It's a recognition that her long background in law enforcement — where she said she oversaw a 40% reduction in violent crime — where she could help inoculate against Republican attacks seeking to cast all Democrats as supportive of progressives' unpopular movement to defund the police. It could also help her appeal to center-right independents who aren't enthralled with Rubio.
—Val Demings (@valdemings) April 30, 2022
"This is the candidate Rubio didn't want to run against," said Eric Johnson, the president of Johnson Strategies, who advised Rubio's 2016 Democratic opponent, Patrick Murphy.
"Her profile is literally the best," said Joshua Wolf, another Murphy campaign vet whose firm, AL Media Strategies, is working with the Demings campaign. "She has this incredible ability to motivate the base."
In August's Democratic primary, which Demings is expected to easily win, she faces seven competitors, including former Rep. Alan Grayson.
All the while, Demings' staunchest allies say she has to keep introducing herself to Floridians.
In a University of North Florida poll conducted in February, 17% of voters said they were undecided on a Rubio-Demings matchup — a positive statistic for someone who must grow beyond her base in order to win.
Vincent Adejumo, a professor of African American studies at the University of Florida in Gainesville, told Insider that to win, Demings would need to receive overwhelming support from Black voters and bring over white centrists.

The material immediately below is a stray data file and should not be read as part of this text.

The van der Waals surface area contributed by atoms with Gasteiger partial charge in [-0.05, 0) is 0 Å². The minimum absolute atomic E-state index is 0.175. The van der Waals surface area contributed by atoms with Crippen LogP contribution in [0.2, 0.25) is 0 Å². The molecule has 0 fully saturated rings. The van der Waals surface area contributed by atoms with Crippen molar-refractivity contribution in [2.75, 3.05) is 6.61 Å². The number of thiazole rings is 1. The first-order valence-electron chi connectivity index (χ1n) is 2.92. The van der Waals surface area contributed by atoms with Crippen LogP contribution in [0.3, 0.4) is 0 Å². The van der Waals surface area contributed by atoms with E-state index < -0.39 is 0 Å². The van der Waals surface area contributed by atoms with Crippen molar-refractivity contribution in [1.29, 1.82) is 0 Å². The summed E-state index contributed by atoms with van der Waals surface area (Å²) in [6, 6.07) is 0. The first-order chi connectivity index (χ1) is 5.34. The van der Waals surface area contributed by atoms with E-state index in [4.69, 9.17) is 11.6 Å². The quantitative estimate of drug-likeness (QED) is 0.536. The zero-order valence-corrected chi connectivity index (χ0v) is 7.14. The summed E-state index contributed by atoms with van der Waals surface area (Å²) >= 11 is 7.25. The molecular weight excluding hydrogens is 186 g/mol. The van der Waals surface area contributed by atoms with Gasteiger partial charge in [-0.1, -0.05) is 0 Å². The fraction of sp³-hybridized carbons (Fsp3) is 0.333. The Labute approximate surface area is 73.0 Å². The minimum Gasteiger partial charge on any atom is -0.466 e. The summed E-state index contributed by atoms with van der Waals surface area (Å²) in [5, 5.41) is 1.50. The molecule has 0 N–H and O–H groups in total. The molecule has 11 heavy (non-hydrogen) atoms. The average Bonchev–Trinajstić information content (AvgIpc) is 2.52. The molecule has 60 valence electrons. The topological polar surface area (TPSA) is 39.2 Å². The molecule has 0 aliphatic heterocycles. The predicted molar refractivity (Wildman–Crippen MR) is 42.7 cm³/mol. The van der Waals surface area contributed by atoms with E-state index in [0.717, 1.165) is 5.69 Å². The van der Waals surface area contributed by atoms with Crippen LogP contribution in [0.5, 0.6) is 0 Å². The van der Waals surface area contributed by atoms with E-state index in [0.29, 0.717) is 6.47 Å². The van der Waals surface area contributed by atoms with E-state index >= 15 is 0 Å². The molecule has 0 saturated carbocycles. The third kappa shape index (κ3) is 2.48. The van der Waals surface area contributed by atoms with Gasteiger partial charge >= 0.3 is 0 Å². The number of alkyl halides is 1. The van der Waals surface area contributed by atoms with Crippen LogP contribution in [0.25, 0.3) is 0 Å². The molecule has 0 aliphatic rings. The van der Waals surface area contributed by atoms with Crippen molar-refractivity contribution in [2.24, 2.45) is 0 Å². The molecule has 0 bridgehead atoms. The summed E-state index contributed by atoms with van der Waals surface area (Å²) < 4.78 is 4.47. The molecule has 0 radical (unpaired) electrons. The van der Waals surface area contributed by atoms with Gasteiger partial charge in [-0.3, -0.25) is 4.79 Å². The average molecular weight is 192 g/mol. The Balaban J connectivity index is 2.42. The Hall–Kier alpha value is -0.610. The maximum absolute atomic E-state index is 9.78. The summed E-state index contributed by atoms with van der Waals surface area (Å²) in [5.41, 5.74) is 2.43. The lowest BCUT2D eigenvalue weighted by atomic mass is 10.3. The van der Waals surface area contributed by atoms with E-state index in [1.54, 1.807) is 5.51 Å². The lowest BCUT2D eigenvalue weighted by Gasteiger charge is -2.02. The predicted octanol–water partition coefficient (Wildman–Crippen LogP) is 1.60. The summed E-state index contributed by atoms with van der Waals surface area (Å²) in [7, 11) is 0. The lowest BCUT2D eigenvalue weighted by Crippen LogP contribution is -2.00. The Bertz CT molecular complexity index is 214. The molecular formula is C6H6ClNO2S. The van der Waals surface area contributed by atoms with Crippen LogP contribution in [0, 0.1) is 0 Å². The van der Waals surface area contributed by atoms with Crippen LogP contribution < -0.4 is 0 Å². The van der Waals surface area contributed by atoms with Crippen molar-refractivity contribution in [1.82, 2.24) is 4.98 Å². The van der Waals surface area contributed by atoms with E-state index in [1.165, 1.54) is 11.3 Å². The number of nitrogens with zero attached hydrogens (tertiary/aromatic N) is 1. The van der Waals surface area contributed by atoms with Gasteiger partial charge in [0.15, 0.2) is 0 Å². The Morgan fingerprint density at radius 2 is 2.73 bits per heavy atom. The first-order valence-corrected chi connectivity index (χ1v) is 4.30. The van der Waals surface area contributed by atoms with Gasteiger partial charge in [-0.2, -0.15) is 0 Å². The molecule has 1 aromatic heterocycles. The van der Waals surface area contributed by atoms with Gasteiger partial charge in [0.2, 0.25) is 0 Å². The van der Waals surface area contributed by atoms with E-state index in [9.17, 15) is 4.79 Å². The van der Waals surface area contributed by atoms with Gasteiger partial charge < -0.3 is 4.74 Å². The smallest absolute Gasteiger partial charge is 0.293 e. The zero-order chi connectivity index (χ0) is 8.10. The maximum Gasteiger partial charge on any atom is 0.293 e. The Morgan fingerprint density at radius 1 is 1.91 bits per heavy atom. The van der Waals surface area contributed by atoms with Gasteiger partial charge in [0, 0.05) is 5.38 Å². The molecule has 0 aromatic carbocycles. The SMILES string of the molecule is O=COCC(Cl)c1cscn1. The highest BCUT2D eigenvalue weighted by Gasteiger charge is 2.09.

He added that she would also need to siphon off Latinos from Rubio. But the senator's personal profile helps with that demographic: Rubio speaks fluent Spanish, having grown up in Miami as the child of working-class Cuban immigrants. He has a critical advantage in the state's most populous county, Miami-Dade, where he lives and where roughly 70% of residents are Latino.
A nationalized Senate race
One major factor working in Demings' favor is that she's raising a ton of money. Her campaign recently announced a $3 million Hispanic outreach effort.
During the first quarter of this year, Demings raised $10 million compared with Rubio's $5.7 million, according to federal campaign-finance disclosures.
That's serious cash. Of everyone running for a Senate seat in 2022, Demings has so far raised the fifth-most, at nearly $30.8 million. (Rubio is right behind her, at $30.2 million.)
Outside attention is pouring in, too. The Democratic Senatorial Campaign Committee is pumping $30 million into nine states it considers battlegrounds for Democrats, including Florida. And Florida Democrats have committed to spending $15 million to increase Democratic voter turnout up and down the ballot.
Super PACs — political committees that may raise and spend unlimited sums of money, fueled by megadonors with no particular tie to Florida — are also expected to inject millions of dollars into the race.
Given this, a Rubio-Demings showdown is almost certain to rank among the most expensive races in the 2022 midterms, set to soar well into nine figures by the time a winner is declared.